Now, HERE’S something one doesn’t see every day...and that was the first thing I loved about this brooch. “Specializing in the unusual and unique” is my tout, and pieces like this one prove that I am serious.
Since there are no hallmarks on this save for a poorly stamped "14K," the snap conclusion is that it’s Chinese, based on the moss-in-snow jade body. The piece doesn’t look Chinese to me; it looks more Japanese, and modern, judging from the absence of wear signs or patina on the metal, but my pawn-shop cronies say Chinese.
But why invest such precious materials in a lowly grasshopper? The answer lies in Asian folklore.
Asians cherish grasshoppers and the people have a long tradition of enjoying the insects' beautiful calls, both in the wild and as pets. Culturally, the grasshopper is an Asian symbol of good fortune. Children catch grasshoppers to keep as pets, for luck. Moreover, the grasshopper is considered a messenger of ingenuity, resourcefulness, joy, and honor. She speaks to artists, inspiring dance, song, and music. The grasshopper’s coloring is also significant. Green grasshoppers signify fresh starts and new beginnings, as well as the concepts of youth, rejuvenation, sentimentality, nature, adventure, growth and health. (Ergo, evidently, the jade.) I imagine this brooch could have been worn as an obi pin on formal kimono, or perhaps as a good-luck talisman during auspicious business meetings.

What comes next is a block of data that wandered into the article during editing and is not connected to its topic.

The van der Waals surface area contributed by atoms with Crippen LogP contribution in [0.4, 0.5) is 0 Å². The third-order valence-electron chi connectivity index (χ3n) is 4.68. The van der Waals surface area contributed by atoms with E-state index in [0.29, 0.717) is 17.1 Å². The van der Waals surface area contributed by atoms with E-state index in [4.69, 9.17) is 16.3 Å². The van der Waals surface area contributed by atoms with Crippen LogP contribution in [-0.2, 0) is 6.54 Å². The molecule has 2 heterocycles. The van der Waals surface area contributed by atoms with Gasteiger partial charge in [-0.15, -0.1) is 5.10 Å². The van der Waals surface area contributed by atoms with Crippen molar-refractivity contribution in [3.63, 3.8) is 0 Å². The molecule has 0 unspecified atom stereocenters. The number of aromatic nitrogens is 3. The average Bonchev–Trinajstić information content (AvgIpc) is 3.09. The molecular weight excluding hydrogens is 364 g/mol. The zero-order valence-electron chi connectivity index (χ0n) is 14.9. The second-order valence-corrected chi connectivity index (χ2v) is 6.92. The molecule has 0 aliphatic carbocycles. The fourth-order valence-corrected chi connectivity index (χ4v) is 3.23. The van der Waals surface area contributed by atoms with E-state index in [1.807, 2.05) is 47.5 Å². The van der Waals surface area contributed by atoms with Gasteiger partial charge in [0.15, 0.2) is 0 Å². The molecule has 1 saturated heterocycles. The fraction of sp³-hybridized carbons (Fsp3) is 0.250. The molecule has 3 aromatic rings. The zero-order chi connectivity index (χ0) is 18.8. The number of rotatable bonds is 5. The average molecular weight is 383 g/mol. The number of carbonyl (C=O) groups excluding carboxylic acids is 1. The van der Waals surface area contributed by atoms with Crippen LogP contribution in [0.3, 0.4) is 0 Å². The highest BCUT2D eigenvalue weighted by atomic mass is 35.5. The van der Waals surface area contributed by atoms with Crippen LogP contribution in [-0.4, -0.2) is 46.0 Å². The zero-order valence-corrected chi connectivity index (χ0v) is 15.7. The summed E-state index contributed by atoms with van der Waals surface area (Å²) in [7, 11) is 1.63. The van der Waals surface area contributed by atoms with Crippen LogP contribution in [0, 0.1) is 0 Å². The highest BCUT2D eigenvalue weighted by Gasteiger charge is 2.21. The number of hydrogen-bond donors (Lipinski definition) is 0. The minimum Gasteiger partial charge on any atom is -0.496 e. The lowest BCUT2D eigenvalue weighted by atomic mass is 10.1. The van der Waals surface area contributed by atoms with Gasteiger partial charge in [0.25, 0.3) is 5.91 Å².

Nicely sized at 2 & 1/8” (53.76mm) long from tip of antennae to tail hairs and 21mm (.83”) wide at its knees, it weighs in at 7.4 grams, most of that being gold.
The golden body may have been made by lost-wax casting, after which it was definitely hand-stippled and engraved on its head and legs. (Taken at 10X magnification, photos 3, 4, & 6 reveal the hand-tooling.)
The jadeite piece constituting the insect’s back appears to be older than the creature it adorns, since examination at magnification reveals specks of dirt in its grooves, as well as a tiny stained flaw near the tail section. (Photo 7.) Furthermore, the jade piece is affixed to the grasshopper not only with four sturdy prongs but also a pin near the neck, which suggests that in a prior incarnation the carving was a dangle of some sort, pierced at its top for hanging. I daresay it looks antique. Which proves that despite its modernity, the piece is vintage, because since 2007 China has banned the exportation of any artifact made before 1911, effectively driving sky-high the price of what few jadeites (especially carved pieces) were already floating on the world market.
The only reason I could afford to acquire this piece was because the seller undervalued it, or perhaps needed fast cash to pay a debt. I’m passing my savings on to you. If you find the price high, Google “Jadeite in 14K brooch” for comparisons.
Estate 14K Gold Grasshopper with Jadeite Body